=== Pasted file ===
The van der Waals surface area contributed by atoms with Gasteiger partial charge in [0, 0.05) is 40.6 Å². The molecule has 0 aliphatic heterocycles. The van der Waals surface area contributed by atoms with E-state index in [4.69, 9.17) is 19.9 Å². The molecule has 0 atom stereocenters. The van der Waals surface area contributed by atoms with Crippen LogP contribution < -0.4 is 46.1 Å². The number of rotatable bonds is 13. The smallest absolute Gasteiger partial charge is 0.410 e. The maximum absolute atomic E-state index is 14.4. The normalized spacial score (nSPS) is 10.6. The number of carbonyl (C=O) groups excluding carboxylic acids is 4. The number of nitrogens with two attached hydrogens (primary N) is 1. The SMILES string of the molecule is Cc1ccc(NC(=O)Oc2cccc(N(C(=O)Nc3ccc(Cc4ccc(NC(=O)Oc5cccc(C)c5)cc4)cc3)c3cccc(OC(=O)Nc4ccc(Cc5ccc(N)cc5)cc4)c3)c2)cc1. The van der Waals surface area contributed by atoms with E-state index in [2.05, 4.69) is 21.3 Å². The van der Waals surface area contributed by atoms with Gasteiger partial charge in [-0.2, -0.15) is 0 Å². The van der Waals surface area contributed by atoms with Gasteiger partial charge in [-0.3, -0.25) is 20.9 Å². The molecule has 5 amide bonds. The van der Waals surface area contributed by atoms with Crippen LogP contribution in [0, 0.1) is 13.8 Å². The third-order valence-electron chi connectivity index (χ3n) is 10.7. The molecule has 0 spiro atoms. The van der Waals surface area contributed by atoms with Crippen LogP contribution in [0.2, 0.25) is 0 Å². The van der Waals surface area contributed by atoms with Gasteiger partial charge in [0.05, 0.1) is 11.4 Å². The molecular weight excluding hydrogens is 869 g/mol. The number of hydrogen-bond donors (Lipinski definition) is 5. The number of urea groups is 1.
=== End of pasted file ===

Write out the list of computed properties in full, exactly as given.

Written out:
The van der Waals surface area contributed by atoms with Gasteiger partial charge in [0, 0.05) is 40.6 Å². The molecule has 0 aliphatic heterocycles. The van der Waals surface area contributed by atoms with E-state index in [4.69, 9.17) is 19.9 Å². The molecule has 0 atom stereocenters. The van der Waals surface area contributed by atoms with Crippen LogP contribution < -0.4 is 46.1 Å². The number of rotatable bonds is 13. The smallest absolute Gasteiger partial charge is 0.410 e. The maximum absolute atomic E-state index is 14.4. The normalized spacial score (nSPS) is 10.6. The number of carbonyl (C=O) groups excluding carboxylic acids is 4. The number of nitrogens with two attached hydrogens (primary N) is 1. The SMILES string of the molecule is Cc1ccc(NC(=O)Oc2cccc(N(C(=O)Nc3ccc(Cc4ccc(NC(=O)Oc5cccc(C)c5)cc4)cc3)c3cccc(OC(=O)Nc4ccc(Cc5ccc(N)cc5)cc4)c3)c2)cc1. The van der Waals surface area contributed by atoms with E-state index in [2.05, 4.69) is 21.3 Å². The van der Waals surface area contributed by atoms with Gasteiger partial charge in [-0.2, -0.15) is 0 Å². The van der Waals surface area contributed by atoms with Gasteiger partial charge in [-0.3, -0.25) is 20.9 Å². The molecule has 5 amide bonds. The van der Waals surface area contributed by atoms with Crippen LogP contribution in [0, 0.1) is 13.8 Å². The third-order valence-electron chi connectivity index (χ3n) is 10.7. The molecule has 0 spiro atoms. The van der Waals surface area contributed by atoms with Crippen LogP contribution in [0.2, 0.25) is 0 Å². The van der Waals surface area contributed by atoms with Gasteiger partial charge in [0.05, 0.1) is 11.4 Å². The molecular weight excluding hydrogens is 869 g/mol. The number of hydrogen-bond donors (Lipinski definition) is 5. The number of urea groups is 1.